Understanding A Century Of Human Impact On Arctic Climate
Desert Research Institute
The Arctic is the most rapidly warming region of the globe, but warming has not been uniform and the drivers behind this warming not fully understood even during the 20th century.
A new study authored by Canadian and American investigators and published in Scientific Reports, a primary research publication from the publishers of Nature, suggests that both anthropogenic and natural factors – specifically sulphate aerosols from industrial activity and volcanic emissions, in addition to greenhouse gas releases from fossil fuel burning – account for Arctic surface temperature variations from 1900 to the present.
Using new climate model simulations evaluated alongside the most recent surface temperature records and historical aerosol records contained in ice cores (collected and analyzed by an international team of researchers working at the Desert Research Institute in Reno, Nevada) the authors demonstrate that contributions from greenhouse gas and aerosol emissions, along with explosive volcanic eruptions, explain most of the observed variation in Arctic surface temperature over the last century.
“Unlike greenhouse gases, aerosols are short-lived in the atmosphere.” said Joe McConnell, a research professor at the Desert Research Institute who oversees DRI’s unique ultra-trace ice core analytical laboratory. “In order to understand their role in global climate you have to employ an array of sample sites and measurements. The records used in this study are part of a much larger array of historical aerosol records we are developing from ice cores collected from throughout the polar regions.”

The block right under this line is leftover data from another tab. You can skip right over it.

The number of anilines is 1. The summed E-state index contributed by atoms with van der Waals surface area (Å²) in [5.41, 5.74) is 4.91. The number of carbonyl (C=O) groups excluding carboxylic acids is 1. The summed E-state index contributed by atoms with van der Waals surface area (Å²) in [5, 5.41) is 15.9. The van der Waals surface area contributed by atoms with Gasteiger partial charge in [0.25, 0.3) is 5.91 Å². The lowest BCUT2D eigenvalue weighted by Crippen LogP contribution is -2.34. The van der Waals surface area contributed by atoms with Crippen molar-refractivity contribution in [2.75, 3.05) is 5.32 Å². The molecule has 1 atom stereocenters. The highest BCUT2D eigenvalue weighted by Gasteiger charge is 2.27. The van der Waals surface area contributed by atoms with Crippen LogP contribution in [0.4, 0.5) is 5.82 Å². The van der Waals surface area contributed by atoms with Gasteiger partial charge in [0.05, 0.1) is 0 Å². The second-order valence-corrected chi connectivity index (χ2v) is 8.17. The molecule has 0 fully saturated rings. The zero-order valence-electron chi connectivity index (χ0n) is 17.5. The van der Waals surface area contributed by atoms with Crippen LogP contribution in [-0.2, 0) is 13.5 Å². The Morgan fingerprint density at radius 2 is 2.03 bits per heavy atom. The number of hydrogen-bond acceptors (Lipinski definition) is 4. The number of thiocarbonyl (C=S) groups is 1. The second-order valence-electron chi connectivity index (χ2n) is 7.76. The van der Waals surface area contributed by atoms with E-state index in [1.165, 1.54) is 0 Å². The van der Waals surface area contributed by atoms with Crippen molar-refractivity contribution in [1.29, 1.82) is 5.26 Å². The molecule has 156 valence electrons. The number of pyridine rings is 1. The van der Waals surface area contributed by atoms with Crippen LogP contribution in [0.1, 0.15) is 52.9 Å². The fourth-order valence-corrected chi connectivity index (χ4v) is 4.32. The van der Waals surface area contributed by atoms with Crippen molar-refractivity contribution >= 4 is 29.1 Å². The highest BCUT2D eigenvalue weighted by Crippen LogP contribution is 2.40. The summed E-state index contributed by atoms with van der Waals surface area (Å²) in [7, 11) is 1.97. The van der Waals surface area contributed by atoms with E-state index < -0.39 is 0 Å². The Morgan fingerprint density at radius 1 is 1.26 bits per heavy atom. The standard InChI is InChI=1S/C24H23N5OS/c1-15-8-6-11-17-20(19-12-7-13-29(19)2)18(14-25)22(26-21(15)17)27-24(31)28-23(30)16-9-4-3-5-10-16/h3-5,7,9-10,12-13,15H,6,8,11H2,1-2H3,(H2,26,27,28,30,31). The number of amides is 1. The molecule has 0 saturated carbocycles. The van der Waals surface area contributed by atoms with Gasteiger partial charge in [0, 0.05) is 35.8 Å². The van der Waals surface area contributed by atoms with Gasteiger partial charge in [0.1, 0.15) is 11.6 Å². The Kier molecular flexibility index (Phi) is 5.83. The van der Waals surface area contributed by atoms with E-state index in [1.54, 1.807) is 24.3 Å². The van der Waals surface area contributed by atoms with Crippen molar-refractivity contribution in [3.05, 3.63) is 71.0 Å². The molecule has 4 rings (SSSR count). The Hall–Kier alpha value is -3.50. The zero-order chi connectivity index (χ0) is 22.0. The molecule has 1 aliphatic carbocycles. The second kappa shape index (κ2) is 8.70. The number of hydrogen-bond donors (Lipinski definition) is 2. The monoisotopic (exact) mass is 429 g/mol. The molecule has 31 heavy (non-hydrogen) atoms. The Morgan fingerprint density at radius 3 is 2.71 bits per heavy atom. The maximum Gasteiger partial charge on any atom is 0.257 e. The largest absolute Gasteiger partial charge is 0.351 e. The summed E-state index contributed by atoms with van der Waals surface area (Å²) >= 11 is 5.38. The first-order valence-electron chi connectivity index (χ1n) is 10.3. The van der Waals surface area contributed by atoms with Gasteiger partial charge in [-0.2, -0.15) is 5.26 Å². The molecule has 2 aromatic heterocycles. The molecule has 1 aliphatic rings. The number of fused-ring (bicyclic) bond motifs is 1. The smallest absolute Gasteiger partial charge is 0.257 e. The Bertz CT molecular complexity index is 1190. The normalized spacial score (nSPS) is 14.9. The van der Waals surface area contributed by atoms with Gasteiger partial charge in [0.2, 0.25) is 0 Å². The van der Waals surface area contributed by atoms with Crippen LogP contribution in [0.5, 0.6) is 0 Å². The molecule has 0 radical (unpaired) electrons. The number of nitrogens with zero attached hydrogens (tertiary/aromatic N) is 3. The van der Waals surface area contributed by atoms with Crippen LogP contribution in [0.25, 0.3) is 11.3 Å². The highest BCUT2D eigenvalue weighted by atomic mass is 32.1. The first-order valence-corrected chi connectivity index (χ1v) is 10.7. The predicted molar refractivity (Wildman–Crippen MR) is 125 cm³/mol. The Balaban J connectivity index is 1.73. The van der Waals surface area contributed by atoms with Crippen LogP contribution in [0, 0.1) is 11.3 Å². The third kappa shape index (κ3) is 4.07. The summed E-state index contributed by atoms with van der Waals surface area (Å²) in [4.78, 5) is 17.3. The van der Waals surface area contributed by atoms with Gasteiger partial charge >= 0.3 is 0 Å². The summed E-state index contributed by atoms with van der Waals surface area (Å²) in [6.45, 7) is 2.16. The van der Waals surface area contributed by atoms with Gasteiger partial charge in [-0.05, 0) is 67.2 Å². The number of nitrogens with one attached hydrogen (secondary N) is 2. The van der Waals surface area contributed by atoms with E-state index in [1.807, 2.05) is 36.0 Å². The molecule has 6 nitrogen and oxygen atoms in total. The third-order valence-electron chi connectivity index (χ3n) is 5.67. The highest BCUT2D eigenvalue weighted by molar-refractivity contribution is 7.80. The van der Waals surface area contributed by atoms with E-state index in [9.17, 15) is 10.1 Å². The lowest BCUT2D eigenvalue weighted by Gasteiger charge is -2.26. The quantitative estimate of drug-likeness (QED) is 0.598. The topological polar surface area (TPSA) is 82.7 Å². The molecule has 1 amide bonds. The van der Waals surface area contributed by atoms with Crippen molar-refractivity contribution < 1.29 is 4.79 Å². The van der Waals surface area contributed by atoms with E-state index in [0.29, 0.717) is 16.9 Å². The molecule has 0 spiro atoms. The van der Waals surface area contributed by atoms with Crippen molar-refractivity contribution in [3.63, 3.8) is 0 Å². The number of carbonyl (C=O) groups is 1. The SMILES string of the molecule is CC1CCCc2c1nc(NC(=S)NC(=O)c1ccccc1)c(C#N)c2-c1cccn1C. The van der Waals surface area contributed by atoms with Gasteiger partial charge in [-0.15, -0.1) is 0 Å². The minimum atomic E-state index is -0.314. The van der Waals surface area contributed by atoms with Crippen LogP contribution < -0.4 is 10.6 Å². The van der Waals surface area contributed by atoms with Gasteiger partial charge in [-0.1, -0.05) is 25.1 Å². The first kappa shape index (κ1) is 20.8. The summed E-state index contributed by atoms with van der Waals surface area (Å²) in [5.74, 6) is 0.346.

McConnell adds that this new study, resulting from collaboration between Canadian and American environmental researchers utilizing state-of-the-art climate models and ice core analytical techniques, demonstrates the importance of aerosols in climate forcing.
The authors attribute warming from 1900-1939 to rapidly rising black carbon emissions, diminishing influence of the Santa Maria volcanic eruption in 1902, and warming North Atlantic sea surface temperatures. Cooling from 1939 to 1970 is attributed to cooling from anthropogenic sulfate aerosol emissions the Agung volcanic eruption in 1963, and falling North Atlantic surface temperatures.
More recently, the authors attribute warming from 1970 to present to increased anthropogenic greenhouse gas emissions, with a smaller contribution from warming North Atlantic sea surface temperatures.
Understanding the causes of Arctic climate change during this period is critical, said McConnell, because of the associated environmental and economic impacts.